Last week Vodafone New Zealand chief executive Russell Stanners caused a stir when he called on the government to scrap the roll-out of fibre-based ultrafast broadband in much of Wellington and Christchurch.
He makes a good case for saving taxpayer money by not overbuilding an existing network.
The HFC (hybrid-fibre coaxial) cable network Vodafone picked up when it acquired TelstraClear isn’t the company’s only fast broadband network. The company also owns a fast wireless broadband network.
A year has passed since Vodafone launched its 4G network. Telecom has a similar network, 2degrees says it expects its 4G service to start later this year.
While no-one is going to claim any of the 4G networks are equivalent to the UFB fibre network, comparing the projects provides some useful insight into the relative performance of the government-subsidised project:
Government is investing $1.35 billion of taxpayer money to build the UFB network. The government received $259 million plus GST when it auctioned the 700MHz spectrum. That’s not the only spectrum used for 4G, at a conservative estimate carriers have paid the government $500 million for bandwidth.
Building the UFB network meant breaking up Telecom NZ – at huge expense and disruption. It also meant rewriting telecommunications legislation.
The government didn’t get that right the first time, so a second round of disruption is coming. In contrast, Vodafone, Telecom and 2degrees just rolled up their sleeves and got on with building 4G networks.
Time to build and reach
If everything stays on schedule, it will take nine years for the UFB network to reach 75 percent of New Zealand. Vodafone says by next month its 4G network will reach more than 2.5 million people. That’s roughly 60 percent of the population covered in a single year. In the long term 4G will reach more New Zealanders.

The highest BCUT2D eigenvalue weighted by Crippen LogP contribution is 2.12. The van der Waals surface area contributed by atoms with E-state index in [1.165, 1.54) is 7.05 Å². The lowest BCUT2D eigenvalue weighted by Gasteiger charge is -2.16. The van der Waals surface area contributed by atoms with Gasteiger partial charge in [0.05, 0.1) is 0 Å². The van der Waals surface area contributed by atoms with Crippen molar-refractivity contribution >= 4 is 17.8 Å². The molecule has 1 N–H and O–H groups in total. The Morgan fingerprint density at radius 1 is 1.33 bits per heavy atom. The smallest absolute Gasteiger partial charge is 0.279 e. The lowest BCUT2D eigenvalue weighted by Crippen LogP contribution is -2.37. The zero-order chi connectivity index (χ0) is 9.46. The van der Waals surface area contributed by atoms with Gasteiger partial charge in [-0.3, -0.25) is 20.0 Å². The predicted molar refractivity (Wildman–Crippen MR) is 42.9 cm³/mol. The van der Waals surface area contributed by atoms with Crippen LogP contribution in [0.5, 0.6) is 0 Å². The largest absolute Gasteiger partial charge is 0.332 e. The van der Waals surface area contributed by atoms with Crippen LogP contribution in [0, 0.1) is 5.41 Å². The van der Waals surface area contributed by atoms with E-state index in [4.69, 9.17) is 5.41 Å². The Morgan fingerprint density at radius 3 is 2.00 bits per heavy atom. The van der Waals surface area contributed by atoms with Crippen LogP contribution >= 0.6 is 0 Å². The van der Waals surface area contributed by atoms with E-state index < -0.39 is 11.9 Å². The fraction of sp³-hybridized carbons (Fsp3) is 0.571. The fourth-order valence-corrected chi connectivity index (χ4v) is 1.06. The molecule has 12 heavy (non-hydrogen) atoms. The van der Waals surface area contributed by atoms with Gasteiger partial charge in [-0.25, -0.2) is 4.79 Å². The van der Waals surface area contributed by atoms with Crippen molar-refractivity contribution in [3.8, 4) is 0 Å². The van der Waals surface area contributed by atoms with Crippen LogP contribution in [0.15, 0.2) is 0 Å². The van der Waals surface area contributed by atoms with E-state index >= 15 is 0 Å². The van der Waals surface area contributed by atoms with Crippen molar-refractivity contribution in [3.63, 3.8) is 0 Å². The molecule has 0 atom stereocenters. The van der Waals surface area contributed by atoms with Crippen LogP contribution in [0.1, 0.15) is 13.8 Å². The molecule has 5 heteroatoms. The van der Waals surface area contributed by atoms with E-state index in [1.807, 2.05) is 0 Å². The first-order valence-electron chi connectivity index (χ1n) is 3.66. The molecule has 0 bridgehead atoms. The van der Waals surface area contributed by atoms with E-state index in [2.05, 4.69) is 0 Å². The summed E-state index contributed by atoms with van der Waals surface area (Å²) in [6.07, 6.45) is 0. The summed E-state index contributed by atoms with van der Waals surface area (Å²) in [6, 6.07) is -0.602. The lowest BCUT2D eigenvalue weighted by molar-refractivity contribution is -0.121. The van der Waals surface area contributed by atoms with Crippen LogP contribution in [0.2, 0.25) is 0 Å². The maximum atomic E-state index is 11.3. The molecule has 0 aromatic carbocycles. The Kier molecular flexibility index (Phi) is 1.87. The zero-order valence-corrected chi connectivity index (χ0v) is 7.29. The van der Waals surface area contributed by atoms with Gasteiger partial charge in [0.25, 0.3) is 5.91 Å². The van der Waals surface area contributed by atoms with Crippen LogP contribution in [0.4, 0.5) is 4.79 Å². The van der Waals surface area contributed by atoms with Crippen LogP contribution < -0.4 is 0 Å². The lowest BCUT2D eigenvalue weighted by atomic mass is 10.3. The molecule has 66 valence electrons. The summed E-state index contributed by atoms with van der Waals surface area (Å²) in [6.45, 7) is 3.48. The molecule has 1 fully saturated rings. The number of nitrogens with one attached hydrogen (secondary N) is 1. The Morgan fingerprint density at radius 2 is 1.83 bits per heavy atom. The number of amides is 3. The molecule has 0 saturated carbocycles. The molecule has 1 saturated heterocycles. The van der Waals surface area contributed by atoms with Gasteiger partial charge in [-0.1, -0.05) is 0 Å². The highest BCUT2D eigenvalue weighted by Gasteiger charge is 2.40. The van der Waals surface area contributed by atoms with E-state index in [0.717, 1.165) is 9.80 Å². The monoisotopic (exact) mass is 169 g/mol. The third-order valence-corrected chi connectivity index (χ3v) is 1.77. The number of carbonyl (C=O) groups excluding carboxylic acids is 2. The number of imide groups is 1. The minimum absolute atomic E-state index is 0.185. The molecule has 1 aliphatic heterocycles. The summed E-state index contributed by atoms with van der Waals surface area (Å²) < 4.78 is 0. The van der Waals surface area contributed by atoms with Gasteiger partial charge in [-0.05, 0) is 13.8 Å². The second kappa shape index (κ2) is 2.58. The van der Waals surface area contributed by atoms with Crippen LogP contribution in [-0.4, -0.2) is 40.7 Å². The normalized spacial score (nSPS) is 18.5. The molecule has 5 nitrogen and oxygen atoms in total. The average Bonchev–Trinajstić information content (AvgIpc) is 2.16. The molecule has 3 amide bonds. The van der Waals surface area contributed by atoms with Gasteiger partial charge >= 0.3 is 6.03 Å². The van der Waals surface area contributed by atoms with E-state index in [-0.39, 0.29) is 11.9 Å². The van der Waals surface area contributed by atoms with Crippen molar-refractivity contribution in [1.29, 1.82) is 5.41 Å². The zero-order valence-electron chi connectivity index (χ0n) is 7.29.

Direct comparisons between fibre speeds and 4G speeds are difficult. A fibre connection is a direct link from a building to the nearest node. If you buy a basic UFB plan you get the 30/10 Mbps service. In practice you’ll get something close to 30 Mbps down, 10 Mbps up. Pay more and you’ll get 100/50.
Wireless bandwidth is shared. I’ve seen 4G speeds of around 70 Mbps down and 40 Mbps up, but in practice speeds are lower on busy cell sites and at busy times of day. The key point here is that in terms of performance, 4G is in touch with low-end UFB. That’s significant.
Cost of data
UFB plans vary. There are low-cost plans with only gigabytes of data. At the other extreme are unlimited plans. Vodafone offers a 30/10 UFB plan for $95 that includes 80GB of data. Snap offers 100Gb for $75.
Pay roughly the same amount for a Vodafone 4G service and you’ll get just 1.5Gb of data – although that package includes unlimited voice calls and texts. Telecom has a plan with 3Gb costing $119 and the company’s Wi-Fi hot spot network can add another 1GB per day.
The last report from Communications Minister Amy Adams says 19,000 have connected to UFB. Vodafone says it has signed 30,000 prepaid 4G customers in the eight weeks since it launched a prepaid option. The company has a total of 300,000 4G customers. Telecom hasn’t announced numbers, but sent out tens of thousands of 4G sim cards.
Need for fibre?
Fibre is essential for businesses who need bulk data and sold, consistent bandwidth. 4G isn’t an alternative, it’s a complementary service. Smart companies will buy both.
Things are more complex with home broadband. Not everyone needs lots of data, nor do they want to pay for it. Many would be happy to stick with copper. For most people, buying fibre services only makes sense if it opens the door to new entertainment options. There was a danger the residential component of the government investment in fibre would do little more than give Sky TV a taxpayer subsidised delivery mechanism – that no longer looks to be such a risk.
So what does Vodafone (or Telecom for that matter) know about Ultrafast Broadband?
First of all they know how to sell fast internet services. They also know how to build vertically integrated data networks. They know how to give people the products and services they want.
I can’t help wonder what the 4G carriers might have been able to deliver if they had a $1.35 government subsidy instead of having to pay the government $500 million for spectrum.
And, in hindsight, their success with 4G calls into the question the idea of separating network operation from retail services.
So when Russell Stanners comes calling with ideas about delivering Ultrafast Broadband, it would pay to at least give the man a hearing.